An MIT professor has created an algorithm he says can work in conjunction with rangefinders and adaptive cruise control systems to keep cars moving at the ideal speeds to limit traffic jams. Read more »
Cloudera has partnered with a startup called Databricks to integrate and support the Apache Spark data-processing platform within Cloudera’s Hadoop software. Spark, which is designed for speed and usability, is one of several technologies pushing Hadoop beyond MapReduce. Read more »
Rackspace is now doing Hadoop, Cloudera just announced a handful of partners — Hadoop is everywhere in the cloud these days. Here’s a quick breakdown of what cloud providers are offering which distributions of Hadoop as managed services. Read more »
As the Federal TradeCommission looks into privacy and data sharing rules for the internet of things, Google’s chief internet evangelist Vint Cerf will keynote the workshop. Read more »
After nearly 18 months in relative stealth mode, ClearStory Data is finally available. It’s a pretty novel way of doing business analytics that tries to let lay users do more by automating much of the hard work. Read more »
A new startup called Paxata wants to make business analysts’ lives easier by automating the process of going from raw data to something that an analytics product like Tableau can actually understand. Read more »
The weekend brought a spate of updates in the ongoing NSA saga. German media reported that Barack Obama had known about the tapping of Angela Merkel’s phone for years despite claiming he hadn’t, prompting fresh denials from Washington. Der Spiegel also published a detailed look at the American agency’s Berlin spying tactics.
Meanwhile El Mundo reported that the NSA had recorded phone call details of millions of Spaniards, and the Kyodo news agency said Japan had rebuffed U.S. requests in 2011 to tap fiberoptic cables going through Japan to China.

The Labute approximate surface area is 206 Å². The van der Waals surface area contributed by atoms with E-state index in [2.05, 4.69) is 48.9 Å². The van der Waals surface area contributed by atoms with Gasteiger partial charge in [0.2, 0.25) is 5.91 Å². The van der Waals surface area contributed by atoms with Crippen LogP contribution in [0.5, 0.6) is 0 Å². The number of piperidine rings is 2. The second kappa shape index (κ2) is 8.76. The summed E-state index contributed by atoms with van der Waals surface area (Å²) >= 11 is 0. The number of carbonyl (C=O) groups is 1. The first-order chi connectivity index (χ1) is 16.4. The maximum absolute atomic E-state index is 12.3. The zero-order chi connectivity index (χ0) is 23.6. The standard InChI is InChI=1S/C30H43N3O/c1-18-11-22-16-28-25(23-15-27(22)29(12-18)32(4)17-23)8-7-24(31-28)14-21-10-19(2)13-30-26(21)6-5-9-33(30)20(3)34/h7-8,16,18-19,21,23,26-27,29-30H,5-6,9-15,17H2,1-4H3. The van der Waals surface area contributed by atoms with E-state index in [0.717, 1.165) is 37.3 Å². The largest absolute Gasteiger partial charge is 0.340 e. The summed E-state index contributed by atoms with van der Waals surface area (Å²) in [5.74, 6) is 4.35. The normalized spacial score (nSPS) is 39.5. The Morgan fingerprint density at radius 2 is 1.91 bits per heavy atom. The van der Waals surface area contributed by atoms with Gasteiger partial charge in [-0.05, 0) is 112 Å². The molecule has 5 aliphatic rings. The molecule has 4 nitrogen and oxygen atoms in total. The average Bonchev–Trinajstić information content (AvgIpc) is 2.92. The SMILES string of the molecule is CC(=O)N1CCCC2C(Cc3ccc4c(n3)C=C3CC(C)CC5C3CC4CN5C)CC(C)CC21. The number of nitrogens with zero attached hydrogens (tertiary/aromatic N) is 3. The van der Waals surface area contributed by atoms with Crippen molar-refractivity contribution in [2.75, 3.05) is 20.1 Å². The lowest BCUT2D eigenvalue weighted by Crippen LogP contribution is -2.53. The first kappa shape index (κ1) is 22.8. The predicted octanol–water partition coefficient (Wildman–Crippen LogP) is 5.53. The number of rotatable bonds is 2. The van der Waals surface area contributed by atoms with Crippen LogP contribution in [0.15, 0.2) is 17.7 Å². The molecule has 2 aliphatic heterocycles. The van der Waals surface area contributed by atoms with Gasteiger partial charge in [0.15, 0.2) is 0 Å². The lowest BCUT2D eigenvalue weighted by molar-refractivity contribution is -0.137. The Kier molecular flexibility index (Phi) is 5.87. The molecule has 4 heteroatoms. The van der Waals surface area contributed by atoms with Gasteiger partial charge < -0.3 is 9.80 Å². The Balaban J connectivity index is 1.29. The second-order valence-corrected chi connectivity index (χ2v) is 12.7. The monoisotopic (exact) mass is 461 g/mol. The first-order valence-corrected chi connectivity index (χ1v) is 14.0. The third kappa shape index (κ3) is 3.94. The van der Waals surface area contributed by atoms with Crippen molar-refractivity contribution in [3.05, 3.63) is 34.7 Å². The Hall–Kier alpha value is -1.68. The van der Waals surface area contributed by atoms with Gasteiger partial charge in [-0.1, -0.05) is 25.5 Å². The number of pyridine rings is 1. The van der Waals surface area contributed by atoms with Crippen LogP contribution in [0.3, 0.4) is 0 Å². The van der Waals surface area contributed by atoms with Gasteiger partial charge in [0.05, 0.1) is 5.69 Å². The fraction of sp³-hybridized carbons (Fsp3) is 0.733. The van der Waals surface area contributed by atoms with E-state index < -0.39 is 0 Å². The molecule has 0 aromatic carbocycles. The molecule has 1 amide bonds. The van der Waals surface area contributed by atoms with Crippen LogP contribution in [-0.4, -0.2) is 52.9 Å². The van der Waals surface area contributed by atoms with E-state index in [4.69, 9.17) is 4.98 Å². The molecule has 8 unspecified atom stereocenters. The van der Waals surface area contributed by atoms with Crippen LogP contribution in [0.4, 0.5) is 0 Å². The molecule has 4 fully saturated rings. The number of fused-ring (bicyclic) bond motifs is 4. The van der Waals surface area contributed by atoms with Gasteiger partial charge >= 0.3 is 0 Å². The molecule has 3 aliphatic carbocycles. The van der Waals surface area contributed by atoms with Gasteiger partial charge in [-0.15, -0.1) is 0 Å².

Rackspace has opened its Hortonworks-powered Hadoop service for early access customers, about a year after announcing it would be building the offering. It’s neither the first nor the last managed Hadoop service we’ll see this week. Read more »
Software isn’t just eating the world, it’s highly profitable compared with most other industries. Software and tobacco are bringing in high margins, and other businesses want in. Read more »
A study by IBM information scientists that looked at the aftermath of the Boston bombings found that Twitter was unreliable — but during such events almost all information sources are inherently unreliable Read more »
Backblaze CEO Gleb Budman came on the Structure this week to talk about everything from building open source storage pods to dealing with the CIA to how hard it easy it can be to waste $1 million marketing to the wrong people. Read more »
Cloudera CEO Tom Reilly says his company doesn’t really think of its peers Hortonworks and MapR as competitors, deciding instead to focus its efforts on winning bigger and broader deals. Read more »
The debate over whether journalists need to code is a lot like the argument over whether bloggers are journalists — a sign of how quickly the field is being disrupted, and of how much we still have left to learn Read more »
Technology buyers in some sectors drool over the promise of things like cloud computing and big data, but those words don’t mean a whole lot in places like warehouses or manufacturing plants, where how something works is far less important than that it works. Read more »
There’s a new line of lingerie out based on the fit data of 200,000 women. Read more »
Germany and Brazil are pushing forward with proposals for a global right to online privacy. It would have been nice if this action had begun in earnest when it was citizens being spied upon, and not only after Angela Merkel and Dilma Rousseff were revealed as targets. Read more »
Facebook’s decision to include status updates and wall posts in Graph Search could be called great or creepy depending on the user, but it wasn’t an inconsequential decision technologically. In fact, it put a significant strain on the feature’s database infrastructure. Read more »
The FTC is contemplating how it should regulate the internet of things. A recent legal opinion as well as a look at some of the comments filed ahead of the meeting offer a glimpse into the regulatory future. Read more »
I apologize if I’m late to the game on this, but someone just tweeted me about Apache Tajo, a potentially interesting new SQL query engine for Hadoop. I’m not sure how much traction it can possibly gain given the glut of other options out there (take a look at this now extremely outdated roundup from February), but I guess more options are better for users, to a point. SK Telecom, a Korean carrier, is already a big fan. Also, some of Tajo’s contributors’ employers are kind of interesting.
It’s product-announcement season in the big data and Hadoop world, and this week was full of them. Here are some of the more interesting items you might have missed if you blinked. Read more »